What is the significance of the minor characters in Of Mice and Men?
Please explain the significance of Whit, Carlson, the Boss and Slim.
Minor characters in any text are important given they tend to play off the main characters and can add to the conflict. In Steinbeck's novel, Of Mice and Men, this is no different.
Many texts tend to use what one calls stock characters (a character based upon typical stereotypes). For the novel, some of the minor characters are stock characters. These types of characters are used so that the reader can identify and characterize them.
Therefore, the following minor characters are significant for the following reasons:
1. Whit- important because of the cry for friendship which is shown by his obsession with the letter published in the magazine by an old rancher he worked with (iimportant because of ties into the themes of loneliness and friendship).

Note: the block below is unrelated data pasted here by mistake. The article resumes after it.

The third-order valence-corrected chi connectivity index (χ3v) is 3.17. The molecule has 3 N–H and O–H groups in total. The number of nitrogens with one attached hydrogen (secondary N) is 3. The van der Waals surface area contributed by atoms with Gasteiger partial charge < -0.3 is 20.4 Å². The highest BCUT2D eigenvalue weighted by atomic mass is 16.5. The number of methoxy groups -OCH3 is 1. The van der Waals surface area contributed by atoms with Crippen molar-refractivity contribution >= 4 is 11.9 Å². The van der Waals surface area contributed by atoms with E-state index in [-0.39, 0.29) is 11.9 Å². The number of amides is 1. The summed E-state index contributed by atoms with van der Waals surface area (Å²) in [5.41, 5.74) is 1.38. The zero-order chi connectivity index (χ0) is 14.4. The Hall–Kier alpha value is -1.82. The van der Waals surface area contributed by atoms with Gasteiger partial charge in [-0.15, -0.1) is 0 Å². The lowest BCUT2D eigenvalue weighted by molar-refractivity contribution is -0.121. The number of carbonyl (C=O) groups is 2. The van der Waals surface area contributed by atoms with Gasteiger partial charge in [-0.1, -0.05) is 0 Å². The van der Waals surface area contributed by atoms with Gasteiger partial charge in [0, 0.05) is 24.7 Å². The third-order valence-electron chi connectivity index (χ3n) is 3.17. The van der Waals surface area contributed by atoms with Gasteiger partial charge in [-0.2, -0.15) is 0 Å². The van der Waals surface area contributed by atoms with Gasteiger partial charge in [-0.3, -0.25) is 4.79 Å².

2. Carlson- important because he is the stock male ranch hand. Carlson is the man's man--full of brute strength, true skill and lack of emotion. His significance comes when he orders Candy's dog to be put down (without thinking how anyone would feel about it) and his failure to understand why George and Slim are upset at Lennie's death.
3. The Boss- important because he is the stock "boss" character. Brash and indifferent, he is only concerned with the running of the ranch. Although only seen when George and Lennie come to the ranch, his power is alluded to throughout the novel. This shows the separation of the blue collar workers from the white collar workers (which is typical even today).
4. Slim- important because of his tendency to pull away from the characteristics typically seen by the best workers. Slim is understanding and firm. He is not swayed by Curley's tendency to threaten and understands the true meaning of brotherhood.